Evolving Labor Day
Did you have a good Labor Day? The Czar certainly hopes you did, but if not, consider yourself in pretty decent company.
That said, Labor Day is a day we set aside to honor a grotesquely un-American tradition of worshiping labor unions. Yeah, we kid ourselves about the meaning of Labor Day extending to all working men and women everywhere, but let’s be honest: this is a socialist holiday.
Labor Day was first celebrated in 1882 in New York City and became widespread in a matter of years. In 1894 it became a nationalized holiday. See what the Czar did there? He is so clever that he often refers to himself in the third person.
You can read the simple origin of Labor Day at the Department of Labor website, which goes into all sorts of interesting trivia about how the day’s traditions have changed over time, and how important the Department of Labor thinks it is we still have unions.
But of course you know that information is being edited out. For example, there’s no mention there that Labor Day didn’t start here in the US. Actually, we have the Canadians to thank for that. In September, 1872, a massive protest by Canadian labor groups in Toronto sparked PM Macdonald to rescind numerous anti-union laws. In commemoration of that event, Canadian unions began to celebrate the first weekend in September as a day to celebrate the legalization of Canadian unions.
It was in 1882 that Americans in New York, inspired by the Canadians, staged their first celebration on the same weekend.
Flash-forward to May, 1885, in Chicago. The Haymarket Riot was a banner day for Leftists everywhere, and Europeans began celebrating May 1 as the International Workers’ Day, forever linking that day with communism. Not surprisingly, labor unions here in America wanted to move Labor Day to May 1st in solidarity.
The movement grew so widespread that, following the Pullman strike in the summer of 1894, President Grover Cleveland signed legislation to make Labor Day the first Monday in September. He did this for two linked reasons: he rightly recognized that the outrage of the Pullman strikein which Federal troops and officers killed American strikerswas going to spark some sort of demand for action by the general public. Cleveland threw them the bone of Labor Day, picking the originally proposed September date to commence immediately upon his signature. Of course, his second reason for doing so was the sober recognition that picking the first Monday in September meant that Labor Day would not be May 1 of each year. Cleveland was smart enough to realize the extreme danger the Left posed for Americans, and was possibly the last Democrat president to do so. To deny them the psychological victory of the International Worker’s Day being celebrated in the US annually, Cleveland gave the unions the September date.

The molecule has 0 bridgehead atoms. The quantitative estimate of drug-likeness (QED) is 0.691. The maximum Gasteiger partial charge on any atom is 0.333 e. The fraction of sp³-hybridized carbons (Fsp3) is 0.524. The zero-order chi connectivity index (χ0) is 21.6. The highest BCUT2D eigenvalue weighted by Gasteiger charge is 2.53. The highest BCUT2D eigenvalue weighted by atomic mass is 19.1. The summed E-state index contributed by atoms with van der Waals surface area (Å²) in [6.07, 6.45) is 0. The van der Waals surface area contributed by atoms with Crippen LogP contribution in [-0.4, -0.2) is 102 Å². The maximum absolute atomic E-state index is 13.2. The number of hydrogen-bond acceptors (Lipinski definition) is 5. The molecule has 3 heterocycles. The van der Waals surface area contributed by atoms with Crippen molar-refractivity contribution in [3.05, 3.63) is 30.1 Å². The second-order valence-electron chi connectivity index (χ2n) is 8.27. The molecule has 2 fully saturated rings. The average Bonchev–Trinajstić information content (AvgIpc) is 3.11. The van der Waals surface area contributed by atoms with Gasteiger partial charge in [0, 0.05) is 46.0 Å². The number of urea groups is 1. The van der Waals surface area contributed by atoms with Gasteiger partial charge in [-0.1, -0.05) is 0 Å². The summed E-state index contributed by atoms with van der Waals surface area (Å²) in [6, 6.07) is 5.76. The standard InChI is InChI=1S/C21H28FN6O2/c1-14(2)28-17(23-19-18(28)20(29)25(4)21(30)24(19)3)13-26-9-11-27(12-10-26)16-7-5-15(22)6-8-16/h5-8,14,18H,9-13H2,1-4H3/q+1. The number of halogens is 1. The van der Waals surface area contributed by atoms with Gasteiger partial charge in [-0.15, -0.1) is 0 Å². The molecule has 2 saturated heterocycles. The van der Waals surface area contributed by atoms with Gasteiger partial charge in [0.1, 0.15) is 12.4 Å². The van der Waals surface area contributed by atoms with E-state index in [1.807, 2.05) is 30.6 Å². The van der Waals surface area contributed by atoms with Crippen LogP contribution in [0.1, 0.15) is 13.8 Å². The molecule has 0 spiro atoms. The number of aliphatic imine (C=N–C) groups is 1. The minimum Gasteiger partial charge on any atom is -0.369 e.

A better question for Americans is not whether they know the wicked history of Labor Day, but whether it still matters. Union membership continues at an all-time low, and long-term trends show unions are very much in an existential fight.
And this, despite the growth of public-sector unions and the reality that a majority of Americans still think unions are a theoretically good idea. For the record, the Czar offers a mild tolerance to trade unions (electricians, carpenters, plumbers, etc.) because he has personally witnessed, on countless opportunities, the dangerously substandard work of non-union craftsmen. But he sheds no tears anytime a union trade goes non-union, and he remains celebratory when clever folks find ways to beat the trade unions at their own game.
In the long run, unions are doomed. And that includes the public sector ones as more states adopt the Wisconsin model of “collect your own damn dues.” After that, will Labor Day remain that wonderful last-day-of-Summer party, or will it go the way of Armistice Day or Victory Day?
How about promoting Constitution Day, on September 17th? That seems a just and appropriate replacement.
Божію Поспѣшествующею Милостію Мы, Дима Грозный Императоръ и Самодержецъ Всероссiйскiй, цѣсарь Московскiй. The Czar was born in the steppes of Russia in 1267, and was cheated out of total control of all Russia upon the death of Boris Mikhailovich, who replaced Alexander Yaroslav Nevsky in 1263. However, in 1283, our Czar was passed over due to a clerical error and the rule of all Russia went to his second cousin Daniil (Даниил Александрович), whom Czar still resents. As a half-hearted apology, the Czar was awarded control over Muscovy, inconveniently located 5,000 miles away just outside Chicago. He now spends his time seething about this and writing about other stuff that bothers him.